Good luck and feel free to post any questions you might have about this topic in our ball python forum.
Ball python eggs
you should have for sure move the eggs either into an incubator or have put then where your female is at. but from the sounds of it i don't think it is eggs there is o way that feces that big game from a ball python their eggs are larger than most chicken eggs and there feces are smaller than a penny. if your getting feces this size your ball python is overrrrrr eatttiiiinnnnggggg. or it has a problem. depending on the temperature in the tank it may not be to late. as long as the tank is 85 degrees or higher they should be fine now if you move them and the female wraps around them then the tank should be about 80 degrees.
1- do i move them into a clutch so she can lay on them or leave them?
2- how soon do i try to feed her?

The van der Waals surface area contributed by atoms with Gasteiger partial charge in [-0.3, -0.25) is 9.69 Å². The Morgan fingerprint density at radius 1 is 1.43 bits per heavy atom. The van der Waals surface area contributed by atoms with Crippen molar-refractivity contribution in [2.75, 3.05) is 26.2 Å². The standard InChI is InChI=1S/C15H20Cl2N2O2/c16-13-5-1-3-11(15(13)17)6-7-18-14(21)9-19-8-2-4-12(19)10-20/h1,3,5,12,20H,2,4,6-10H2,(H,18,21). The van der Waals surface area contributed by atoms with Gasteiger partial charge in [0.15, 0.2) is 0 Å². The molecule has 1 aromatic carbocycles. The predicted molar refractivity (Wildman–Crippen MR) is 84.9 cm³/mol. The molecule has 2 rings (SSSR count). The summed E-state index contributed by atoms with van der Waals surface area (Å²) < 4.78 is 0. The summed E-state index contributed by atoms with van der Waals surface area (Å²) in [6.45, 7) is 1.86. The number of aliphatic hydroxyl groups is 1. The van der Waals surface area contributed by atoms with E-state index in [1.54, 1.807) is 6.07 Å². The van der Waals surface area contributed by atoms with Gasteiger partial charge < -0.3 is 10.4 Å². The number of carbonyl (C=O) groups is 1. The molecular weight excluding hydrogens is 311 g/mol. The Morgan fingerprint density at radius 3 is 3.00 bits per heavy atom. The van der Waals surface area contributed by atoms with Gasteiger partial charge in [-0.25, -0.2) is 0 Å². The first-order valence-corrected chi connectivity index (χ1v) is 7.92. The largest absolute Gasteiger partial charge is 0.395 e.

an she just curls up around them to incibate them
i think its really kewl
I have a question
Q: Is it alreight to leave the eggs in the tank with the mom or sould we take them out?
My Female BP , about 2weeks ago, i noted in her cage a clutch of VERY small HARD while little balls??? I have no idea what they are , they were stuck together too???.....HELP
Also, and this is wierd since i read what a BP feces SHOULD be.... my Female pooped out , I SWEAR, a small size DOG SIZED poop!!!!!!! it was long, def. NO PENNY SIZE.... this happened only one time but i was amazed!!.... she is eating 2 to 3 small defrosted mice every 4 days.... im going to try the defrosted med soon.... am i feeding her to much??? I mean she grew 6 inches in 2 weeks since i placed her in a 20 gallon tank.... they had her in a 5 gallon.....
HELP, lol, please!!!!
Thanks. You helped with the whole process. I let the lady incubate the eggs. The boy did too o.O But now I have 7 little squirmies I ended up selling to a small time local reptile store that I go to. I hope they find good homes. <3
I also have started soaking the snake in luke warm water. today i noticed that it appears to have a prolaped cloaca. Does anyone know whats going on?the snake seems to be eliminating waste with no problem.